Small scale solar panel projects and experiments are a mainstay of school science fairs. Simple experiments may use solar panels for lighting a light bulb. Moderately complex experiments include operating small solar-powered electric model cars and other solar powered mechanical devices. Advanced experiments start with a hypothesis and include complex variables and note taking, a detailed project abstract outlining the goals of the project, the variables measured and the observed conclusions.
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The most basic solar panel experiment is to light a light bulb using only solar power. The experimenter creates a simple series circuit in which mutable solar cells are linked in a chain until sufficient power is generated to light a low wattage bulb. To make the experiment more visually effective, build a black plastic hood for the bulb so the demonstration is not lost due to ambient light conditions. This kind of project is ideal for upper elementary classes and should be demonstrated by an adult.
Moderately Complex Experiments
A popular moderately complex experiment allows teams of students to create solar cars and then race them. Allow the students to build a solar cell array, design a chassis and drive system for an electric car and then construct the device. Have the children outline why they made key design decisions and have a small prize for the most successful team. Reusable parts from building toys like Lego and Mechano are helpful in keeping this particular experiment cost effective. Buy small sealed solar cells so you can reuse them and limit their damage due to handling. Sealed solar cells for models and experiments typically have only the wires exposed for linking to the circuit series. Explaining the factors that enabled the winning car to succeed will also enhance the experiment.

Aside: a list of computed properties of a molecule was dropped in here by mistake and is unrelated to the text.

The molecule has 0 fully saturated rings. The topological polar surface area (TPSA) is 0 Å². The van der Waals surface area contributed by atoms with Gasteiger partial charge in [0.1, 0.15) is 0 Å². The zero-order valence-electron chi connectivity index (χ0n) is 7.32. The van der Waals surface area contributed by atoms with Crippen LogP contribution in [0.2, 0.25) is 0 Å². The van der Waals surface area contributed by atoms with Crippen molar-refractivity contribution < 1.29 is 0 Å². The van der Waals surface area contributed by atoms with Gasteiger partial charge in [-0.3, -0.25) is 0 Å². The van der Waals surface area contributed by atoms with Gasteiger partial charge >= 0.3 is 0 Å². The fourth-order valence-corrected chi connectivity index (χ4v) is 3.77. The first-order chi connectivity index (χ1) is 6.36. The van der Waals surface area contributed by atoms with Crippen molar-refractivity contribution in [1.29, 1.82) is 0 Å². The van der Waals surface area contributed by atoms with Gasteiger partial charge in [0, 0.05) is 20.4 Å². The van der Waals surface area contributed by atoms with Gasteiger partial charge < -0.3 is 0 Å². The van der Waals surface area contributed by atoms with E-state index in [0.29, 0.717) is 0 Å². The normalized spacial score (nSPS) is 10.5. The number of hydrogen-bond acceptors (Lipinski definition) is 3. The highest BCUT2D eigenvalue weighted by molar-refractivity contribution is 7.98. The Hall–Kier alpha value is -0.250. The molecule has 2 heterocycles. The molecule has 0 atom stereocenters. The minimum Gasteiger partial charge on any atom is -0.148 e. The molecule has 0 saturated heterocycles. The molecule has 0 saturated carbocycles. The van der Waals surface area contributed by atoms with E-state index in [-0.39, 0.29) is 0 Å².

Advanced experiments start with a hypothesis statement, such as: "It is my hypothesis that solar panels are less efficient when used in cold weather." The experimenter will then record data from a control panel in ideal conditions with a multimeter recording the results. The next step is to expose the solar panel to variable conditions and record the multimeter outputs. After the data is collected the experimenter will then make graphs displaying what changes, if any, were recorded and make a statement of their findings. There are a huge number of variables that can be tested, making it an ideal experiment type for high school students.
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